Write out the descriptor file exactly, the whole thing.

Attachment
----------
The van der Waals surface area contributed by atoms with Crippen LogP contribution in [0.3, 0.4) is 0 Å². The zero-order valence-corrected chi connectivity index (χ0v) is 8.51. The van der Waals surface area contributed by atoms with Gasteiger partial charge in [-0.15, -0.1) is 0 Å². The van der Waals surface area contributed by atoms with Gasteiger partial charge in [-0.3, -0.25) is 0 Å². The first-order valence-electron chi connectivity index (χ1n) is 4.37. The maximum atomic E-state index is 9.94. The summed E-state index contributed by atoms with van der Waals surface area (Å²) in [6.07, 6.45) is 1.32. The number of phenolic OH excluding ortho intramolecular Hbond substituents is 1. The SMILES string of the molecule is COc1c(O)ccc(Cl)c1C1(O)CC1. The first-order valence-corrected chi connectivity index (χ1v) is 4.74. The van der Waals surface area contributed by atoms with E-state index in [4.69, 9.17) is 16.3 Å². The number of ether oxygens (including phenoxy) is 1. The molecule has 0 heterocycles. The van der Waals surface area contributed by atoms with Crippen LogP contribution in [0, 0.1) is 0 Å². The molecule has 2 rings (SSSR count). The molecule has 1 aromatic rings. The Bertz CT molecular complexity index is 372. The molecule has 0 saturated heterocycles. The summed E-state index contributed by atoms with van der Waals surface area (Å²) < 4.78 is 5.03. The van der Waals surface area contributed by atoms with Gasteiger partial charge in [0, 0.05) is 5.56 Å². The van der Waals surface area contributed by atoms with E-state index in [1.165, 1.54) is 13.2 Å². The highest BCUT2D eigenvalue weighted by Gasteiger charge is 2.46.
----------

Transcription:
The van der Waals surface area contributed by atoms with Crippen LogP contribution in [0.3, 0.4) is 0 Å². The zero-order valence-corrected chi connectivity index (χ0v) is 8.51. The van der Waals surface area contributed by atoms with Gasteiger partial charge in [-0.15, -0.1) is 0 Å². The van der Waals surface area contributed by atoms with Gasteiger partial charge in [-0.3, -0.25) is 0 Å². The first-order valence-electron chi connectivity index (χ1n) is 4.37. The maximum atomic E-state index is 9.94. The summed E-state index contributed by atoms with van der Waals surface area (Å²) in [6.07, 6.45) is 1.32. The number of phenolic OH excluding ortho intramolecular Hbond substituents is 1. The SMILES string of the molecule is COc1c(O)ccc(Cl)c1C1(O)CC1. The first-order valence-corrected chi connectivity index (χ1v) is 4.74. The van der Waals surface area contributed by atoms with E-state index in [4.69, 9.17) is 16.3 Å². The number of ether oxygens (including phenoxy) is 1. The molecule has 0 heterocycles. The van der Waals surface area contributed by atoms with Crippen LogP contribution in [0, 0.1) is 0 Å². The molecule has 2 rings (SSSR count). The molecule has 1 aromatic rings. The Bertz CT molecular complexity index is 372. The molecule has 0 saturated heterocycles. The summed E-state index contributed by atoms with van der Waals surface area (Å²) < 4.78 is 5.03. The van der Waals surface area contributed by atoms with Gasteiger partial charge in [0, 0.05) is 5.56 Å². The van der Waals surface area contributed by atoms with E-state index in [1.165, 1.54) is 13.2 Å². The highest BCUT2D eigenvalue weighted by Gasteiger charge is 2.46.